"I did not know what the references to II-A and II-B meant. I was not aware that there were any other categories, and was not informed that there was any other form that I could use for invention disclosure," she said.


Shockingly, when each of the UGARF witnesses were deposed, no one at UGARF could explain how or when this crucial piece of evidence had been altered.


After seeing the altered document in 2003, Kaswan sought a review of the issue by the University Patent Committee, which is charged with examining and settling disputes over patent ownership issues.


In a letter that year, Kaswan's attorney wrote that his client "contends the inventions were improperly categorized under the Patent Policy wrongfully requiring her to assign the inventions to UGARF."


Kaswan was preemptively sued, repeatedly, by UGARF in order to prohibit the UGA faculty from reviewing her petition for appeal under the UGA Intellectual Property Policy. Legal executive VP for President Adams, Stephen Shewmaker, secretly instructed the faculty patent review committee to reject Kaswan's petition. He wrote, "the dispute between Dr. Kaswan and the UGARF is a matter that is currently in litigation. The issues raised in her letter of petition are the same matters that are currently being adjudicated in a court of law. Consequently, I recommend that the Intellectual Property Committee defer to the judicial process that was initially chosen by Dr. Kaswan to resolve this issue." His letter lied to the committee members because as of the time he wrote it, Dr. Kaswan hadn't even countersued the university, and neither the committee nor Kaswan had any inkling that UGARF was secretly selling her property rights to Allergan. In 2008 she would discover his instruction to the committee and learn of this deception too.


Reply to Topic



Comments : 2 - Last Post : Apr 20, 2009 2:02 PM by: ipadvocate
re: Invention Classification Controversy
Posted by greglil: Apr 15, 2009 10:42 AM

How can a major university get away with treating a highly successful research professor this way? Why wouldn't they allow the Patent Committee or arbitration to determine which category the invention belonged to?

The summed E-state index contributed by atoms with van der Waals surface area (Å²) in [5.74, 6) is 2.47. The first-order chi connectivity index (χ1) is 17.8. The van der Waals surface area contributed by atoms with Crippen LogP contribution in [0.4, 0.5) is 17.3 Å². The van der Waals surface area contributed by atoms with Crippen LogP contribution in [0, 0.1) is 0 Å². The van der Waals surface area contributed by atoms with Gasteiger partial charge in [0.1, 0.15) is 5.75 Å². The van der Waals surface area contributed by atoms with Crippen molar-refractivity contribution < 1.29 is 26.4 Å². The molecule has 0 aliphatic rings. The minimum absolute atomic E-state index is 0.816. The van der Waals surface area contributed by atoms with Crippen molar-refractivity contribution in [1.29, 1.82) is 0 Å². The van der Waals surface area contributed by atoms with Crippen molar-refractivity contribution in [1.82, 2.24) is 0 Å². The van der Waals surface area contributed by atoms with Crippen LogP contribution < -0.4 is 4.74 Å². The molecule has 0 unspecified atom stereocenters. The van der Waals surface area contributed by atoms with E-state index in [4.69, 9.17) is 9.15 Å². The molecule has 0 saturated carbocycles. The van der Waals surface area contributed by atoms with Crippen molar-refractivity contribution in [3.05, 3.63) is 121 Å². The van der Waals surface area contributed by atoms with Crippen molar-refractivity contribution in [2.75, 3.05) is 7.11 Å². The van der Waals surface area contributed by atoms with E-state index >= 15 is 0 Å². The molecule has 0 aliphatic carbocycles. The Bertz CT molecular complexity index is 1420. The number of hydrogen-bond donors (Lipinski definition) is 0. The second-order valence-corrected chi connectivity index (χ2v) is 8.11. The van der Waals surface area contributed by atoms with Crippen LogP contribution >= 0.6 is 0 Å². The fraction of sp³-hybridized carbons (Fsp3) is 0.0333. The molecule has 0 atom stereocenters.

re: Invention Classification Controversy
Posted by ipadvocate: Apr 20, 2009 2:02 PM

The University of Georgia had once lauded Dr. Kaswan as their "Inventor of the Year", but once profits became an issue, all recognition and honors ceased. To date, Restasis is the most successful invention to ever come out of UGA, yet this is little known.


The lawsuits filed by UGA had nothing to do with the categorization of the invention - they were related to the veterinary licensing of the product. However, a lawsuit filed against someone can raise questions, divert attention and be extremely costly to the defendant (Kaswan). And because the parties were involved in litigation, this was cited as a reason to forestall any internal appeal process. However, it was UGA and its Research Foundation that chose the courts for reasons only they know and halting the internal process may have been a desired side effect.


Similarly, in the case of Dr. Galen Suppes, the university cited litigation they filed as cause for halting the interal review process.


It seems like litigation should be the option when all internal measures have been exhausted and no resolution reached, yet in these two cases, it was elected before the university grievance system had been allowed to run its course.